By Tommy Eden, Attorney
Plaintiff Santiago Lopez applied for a longshoreman position in 1997 with the Pacific Maritime Association. It is an employer association that represents the shipping lines, stevedore companies, and terminal operators that run the ports along the west coast of the United States. Lopez tested positive for marijuana at the standard pre-employment drug and alcohol screening process and was denied employment. In 2004, after undergoing treatment for drug addiction, he reapplied for a longshoreman position. His application was rejected under the one-strike rule. As the collective bargaining agent and payroll administrator for its member employers, Pacific enforces a “one-strike” rule for all applicants seeking positions as longshore workers. The rule “eliminates from consideration any applicant who tests positive for drug or alcohol use during the pre-employment screening process.” Applicants receive at least seven days’ advance notice of the tests. Applicants who fail the screening are disqualified, automatically and permanently, from consideration for future employment with the association’s employers.
Lopez filed suit against Pacific, alleging discrimination based on his protected status as a “rehabilitated drug addict” under the ADA and California’s Fair Employment and Housing Act (FEHA). Both Acts protect individuals who are recovering or who have recovered from a drug addiction. They do not protect individuals who are using currently illegal drugs when they apply for a job. The United States District Court granted summary judgment in favor of Pacific and Lopez appealed to the 9th Circuit which has jurisdiction over Alaska, Arizona, California, Hawaii, Idaho, Montana, Nevada, Oregon, and Washington.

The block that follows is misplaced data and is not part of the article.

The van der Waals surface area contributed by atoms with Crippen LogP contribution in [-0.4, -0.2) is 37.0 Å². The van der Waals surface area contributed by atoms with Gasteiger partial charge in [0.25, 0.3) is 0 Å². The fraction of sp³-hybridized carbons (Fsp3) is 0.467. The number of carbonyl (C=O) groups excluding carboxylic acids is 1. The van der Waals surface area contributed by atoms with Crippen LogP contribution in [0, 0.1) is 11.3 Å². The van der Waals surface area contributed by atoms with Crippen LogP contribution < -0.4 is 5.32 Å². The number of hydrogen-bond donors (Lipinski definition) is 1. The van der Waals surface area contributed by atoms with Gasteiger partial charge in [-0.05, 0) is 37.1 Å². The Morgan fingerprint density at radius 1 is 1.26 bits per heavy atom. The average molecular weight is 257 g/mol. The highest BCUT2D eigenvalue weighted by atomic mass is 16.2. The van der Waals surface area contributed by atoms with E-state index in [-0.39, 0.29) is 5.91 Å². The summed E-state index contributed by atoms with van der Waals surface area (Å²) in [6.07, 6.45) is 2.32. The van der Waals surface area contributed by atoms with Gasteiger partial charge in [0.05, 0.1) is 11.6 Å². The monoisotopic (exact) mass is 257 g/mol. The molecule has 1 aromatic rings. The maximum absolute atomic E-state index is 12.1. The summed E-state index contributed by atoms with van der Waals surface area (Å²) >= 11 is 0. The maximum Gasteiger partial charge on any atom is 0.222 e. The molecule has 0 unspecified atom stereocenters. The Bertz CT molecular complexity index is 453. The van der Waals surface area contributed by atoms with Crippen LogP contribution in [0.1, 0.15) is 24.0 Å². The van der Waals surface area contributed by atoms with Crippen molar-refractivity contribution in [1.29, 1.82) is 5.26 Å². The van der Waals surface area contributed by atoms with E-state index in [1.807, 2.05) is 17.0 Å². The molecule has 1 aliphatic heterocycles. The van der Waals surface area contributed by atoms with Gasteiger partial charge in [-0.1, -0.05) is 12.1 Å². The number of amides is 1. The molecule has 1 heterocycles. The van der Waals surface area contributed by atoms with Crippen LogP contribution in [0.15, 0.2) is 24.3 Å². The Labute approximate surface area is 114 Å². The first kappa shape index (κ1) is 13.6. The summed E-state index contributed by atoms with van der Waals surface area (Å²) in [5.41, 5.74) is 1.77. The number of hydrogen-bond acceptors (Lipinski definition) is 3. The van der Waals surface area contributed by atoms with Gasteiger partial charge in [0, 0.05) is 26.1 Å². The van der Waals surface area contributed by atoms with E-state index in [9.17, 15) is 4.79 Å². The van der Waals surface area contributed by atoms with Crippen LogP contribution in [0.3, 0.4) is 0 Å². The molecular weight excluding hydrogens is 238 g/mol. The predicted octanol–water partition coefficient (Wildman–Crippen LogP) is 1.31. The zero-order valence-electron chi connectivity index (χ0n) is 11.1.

In Lopez v. Pacific Maritime Assoc., (9th Cir. Mar. 2, 2011) the Court held that a plaintiff must demonstrate some statistically significant evidence in support of their disparate impact claim under the Americans with Disabilities Act and the California FEHA, even though such evidence may be very difficult to obtain. The 9th Circuit held that such statistically significant evidence was critical in order to establish that Lopez’s employer’s “one-strike” rule discriminates against recovering addicts who seek employment with the employer after previously failing its pre-employment drug test.
Tommy Eden is a Lee County native, an attorney with the local office of Capell & Howard, P.C. and a member of the ABA Section of Labor and Employment Law and serves on the Board of Directors for the East Alabama SHRM Chapter. He can be contacted at email@example.com or 334-501-1540.